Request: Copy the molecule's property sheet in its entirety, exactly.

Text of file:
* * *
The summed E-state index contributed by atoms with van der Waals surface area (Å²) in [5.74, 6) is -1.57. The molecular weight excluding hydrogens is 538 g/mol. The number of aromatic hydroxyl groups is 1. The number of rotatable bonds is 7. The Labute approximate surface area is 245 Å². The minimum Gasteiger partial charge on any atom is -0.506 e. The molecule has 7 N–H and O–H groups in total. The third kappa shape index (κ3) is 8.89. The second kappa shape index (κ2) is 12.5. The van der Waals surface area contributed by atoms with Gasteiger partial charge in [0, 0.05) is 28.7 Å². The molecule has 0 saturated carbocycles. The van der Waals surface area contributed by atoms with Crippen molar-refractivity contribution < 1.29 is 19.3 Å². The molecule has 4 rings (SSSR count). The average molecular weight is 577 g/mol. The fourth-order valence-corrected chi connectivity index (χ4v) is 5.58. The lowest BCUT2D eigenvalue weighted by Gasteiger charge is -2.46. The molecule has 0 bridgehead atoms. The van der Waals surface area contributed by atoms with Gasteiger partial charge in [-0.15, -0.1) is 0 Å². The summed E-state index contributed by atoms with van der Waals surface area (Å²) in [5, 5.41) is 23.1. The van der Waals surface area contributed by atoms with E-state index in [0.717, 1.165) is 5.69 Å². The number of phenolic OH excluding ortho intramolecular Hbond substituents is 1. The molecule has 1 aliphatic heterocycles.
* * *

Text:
The summed E-state index contributed by atoms with van der Waals surface area (Å²) in [5.74, 6) is -1.57. The molecular weight excluding hydrogens is 538 g/mol. The number of aromatic hydroxyl groups is 1. The number of rotatable bonds is 7. The Labute approximate surface area is 245 Å². The minimum Gasteiger partial charge on any atom is -0.506 e. The molecule has 7 N–H and O–H groups in total. The third kappa shape index (κ3) is 8.89. The second kappa shape index (κ2) is 12.5. The van der Waals surface area contributed by atoms with Gasteiger partial charge in [0, 0.05) is 28.7 Å². The molecule has 0 saturated carbocycles. The van der Waals surface area contributed by atoms with Crippen molar-refractivity contribution < 1.29 is 19.3 Å². The molecule has 4 rings (SSSR count). The average molecular weight is 577 g/mol. The fourth-order valence-corrected chi connectivity index (χ4v) is 5.58. The lowest BCUT2D eigenvalue weighted by Gasteiger charge is -2.46. The molecule has 0 bridgehead atoms. The van der Waals surface area contributed by atoms with Gasteiger partial charge in [-0.15, -0.1) is 0 Å². The summed E-state index contributed by atoms with van der Waals surface area (Å²) in [5, 5.41) is 23.1. The van der Waals surface area contributed by atoms with E-state index in [0.717, 1.165) is 5.69 Å². The number of phenolic OH excluding ortho intramolecular Hbond substituents is 1. The molecule has 1 aliphatic heterocycles.